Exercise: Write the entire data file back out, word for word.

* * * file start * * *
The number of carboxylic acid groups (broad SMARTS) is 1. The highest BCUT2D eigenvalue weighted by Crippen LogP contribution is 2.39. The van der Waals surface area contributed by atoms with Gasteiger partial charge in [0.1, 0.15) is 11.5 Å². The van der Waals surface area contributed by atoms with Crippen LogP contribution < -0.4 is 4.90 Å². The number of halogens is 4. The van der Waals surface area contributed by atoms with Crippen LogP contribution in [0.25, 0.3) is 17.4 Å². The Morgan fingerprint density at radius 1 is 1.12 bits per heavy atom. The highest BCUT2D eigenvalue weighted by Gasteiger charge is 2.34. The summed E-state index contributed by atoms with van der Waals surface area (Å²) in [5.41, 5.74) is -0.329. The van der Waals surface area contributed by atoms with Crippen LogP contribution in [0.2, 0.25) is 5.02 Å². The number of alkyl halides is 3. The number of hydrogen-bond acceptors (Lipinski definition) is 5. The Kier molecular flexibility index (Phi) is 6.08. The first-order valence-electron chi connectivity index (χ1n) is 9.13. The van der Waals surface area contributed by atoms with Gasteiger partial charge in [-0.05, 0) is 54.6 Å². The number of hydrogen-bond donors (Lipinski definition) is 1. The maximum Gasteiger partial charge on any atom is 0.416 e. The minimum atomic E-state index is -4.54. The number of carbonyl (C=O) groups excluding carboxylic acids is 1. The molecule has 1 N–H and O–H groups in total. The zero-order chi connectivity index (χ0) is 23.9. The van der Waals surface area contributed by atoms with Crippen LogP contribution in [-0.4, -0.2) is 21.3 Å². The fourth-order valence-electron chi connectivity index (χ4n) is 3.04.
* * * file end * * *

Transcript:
The number of carboxylic acid groups (broad SMARTS) is 1. The highest BCUT2D eigenvalue weighted by Crippen LogP contribution is 2.39. The van der Waals surface area contributed by atoms with Gasteiger partial charge in [0.1, 0.15) is 11.5 Å². The van der Waals surface area contributed by atoms with Crippen LogP contribution < -0.4 is 4.90 Å². The number of halogens is 4. The van der Waals surface area contributed by atoms with Crippen LogP contribution in [0.25, 0.3) is 17.4 Å². The Morgan fingerprint density at radius 1 is 1.12 bits per heavy atom. The highest BCUT2D eigenvalue weighted by Gasteiger charge is 2.34. The summed E-state index contributed by atoms with van der Waals surface area (Å²) in [5.41, 5.74) is -0.329. The van der Waals surface area contributed by atoms with Crippen LogP contribution in [0.2, 0.25) is 5.02 Å². The number of alkyl halides is 3. The number of hydrogen-bond acceptors (Lipinski definition) is 5. The Kier molecular flexibility index (Phi) is 6.08. The first-order valence-electron chi connectivity index (χ1n) is 9.13. The van der Waals surface area contributed by atoms with Gasteiger partial charge in [-0.05, 0) is 54.6 Å². The number of hydrogen-bond donors (Lipinski definition) is 1. The maximum Gasteiger partial charge on any atom is 0.416 e. The minimum atomic E-state index is -4.54. The number of carbonyl (C=O) groups excluding carboxylic acids is 1. The molecule has 1 N–H and O–H groups in total. The zero-order chi connectivity index (χ0) is 23.9. The van der Waals surface area contributed by atoms with Crippen LogP contribution in [-0.4, -0.2) is 21.3 Å². The fourth-order valence-electron chi connectivity index (χ4n) is 3.04.